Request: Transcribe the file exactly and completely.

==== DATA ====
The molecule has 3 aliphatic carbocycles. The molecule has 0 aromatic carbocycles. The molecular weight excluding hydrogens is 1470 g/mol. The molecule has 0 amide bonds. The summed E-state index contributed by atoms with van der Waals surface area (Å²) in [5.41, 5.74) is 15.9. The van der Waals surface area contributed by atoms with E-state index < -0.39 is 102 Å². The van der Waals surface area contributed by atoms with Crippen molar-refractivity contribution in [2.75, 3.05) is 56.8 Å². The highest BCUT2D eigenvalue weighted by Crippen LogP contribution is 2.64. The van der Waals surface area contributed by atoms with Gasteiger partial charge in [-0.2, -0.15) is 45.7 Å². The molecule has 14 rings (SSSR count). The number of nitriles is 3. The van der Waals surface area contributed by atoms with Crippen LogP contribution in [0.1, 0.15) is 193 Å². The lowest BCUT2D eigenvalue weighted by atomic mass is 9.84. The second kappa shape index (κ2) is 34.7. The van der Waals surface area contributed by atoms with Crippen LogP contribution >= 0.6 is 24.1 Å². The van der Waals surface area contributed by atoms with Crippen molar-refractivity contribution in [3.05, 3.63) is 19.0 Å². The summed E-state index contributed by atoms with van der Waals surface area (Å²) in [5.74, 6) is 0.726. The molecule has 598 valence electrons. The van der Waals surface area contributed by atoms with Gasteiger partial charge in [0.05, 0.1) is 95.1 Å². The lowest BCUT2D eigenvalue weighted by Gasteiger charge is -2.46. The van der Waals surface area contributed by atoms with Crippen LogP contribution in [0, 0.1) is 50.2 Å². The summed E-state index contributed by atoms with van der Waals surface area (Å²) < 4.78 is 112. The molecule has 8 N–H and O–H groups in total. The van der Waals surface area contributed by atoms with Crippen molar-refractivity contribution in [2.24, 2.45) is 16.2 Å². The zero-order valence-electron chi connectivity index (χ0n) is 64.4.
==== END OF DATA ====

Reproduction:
The molecule has 3 aliphatic carbocycles. The molecule has 0 aromatic carbocycles. The molecular weight excluding hydrogens is 1470 g/mol. The molecule has 0 amide bonds. The summed E-state index contributed by atoms with van der Waals surface area (Å²) in [5.41, 5.74) is 15.9. The van der Waals surface area contributed by atoms with E-state index < -0.39 is 102 Å². The van der Waals surface area contributed by atoms with Crippen molar-refractivity contribution in [2.75, 3.05) is 56.8 Å². The highest BCUT2D eigenvalue weighted by Crippen LogP contribution is 2.64. The van der Waals surface area contributed by atoms with Gasteiger partial charge in [-0.2, -0.15) is 45.7 Å². The molecule has 14 rings (SSSR count). The number of nitriles is 3. The van der Waals surface area contributed by atoms with Crippen LogP contribution in [0.1, 0.15) is 193 Å². The lowest BCUT2D eigenvalue weighted by atomic mass is 9.84. The second kappa shape index (κ2) is 34.7. The van der Waals surface area contributed by atoms with Crippen LogP contribution >= 0.6 is 24.1 Å². The van der Waals surface area contributed by atoms with Crippen molar-refractivity contribution in [3.05, 3.63) is 19.0 Å². The summed E-state index contributed by atoms with van der Waals surface area (Å²) in [5.74, 6) is 0.726. The molecule has 598 valence electrons. The van der Waals surface area contributed by atoms with Gasteiger partial charge in [0.05, 0.1) is 95.1 Å². The lowest BCUT2D eigenvalue weighted by Gasteiger charge is -2.46. The van der Waals surface area contributed by atoms with Crippen LogP contribution in [0, 0.1) is 50.2 Å². The summed E-state index contributed by atoms with van der Waals surface area (Å²) < 4.78 is 112. The molecule has 8 N–H and O–H groups in total. The van der Waals surface area contributed by atoms with Crippen molar-refractivity contribution in [2.24, 2.45) is 16.2 Å². The zero-order valence-electron chi connectivity index (χ0n) is 64.4.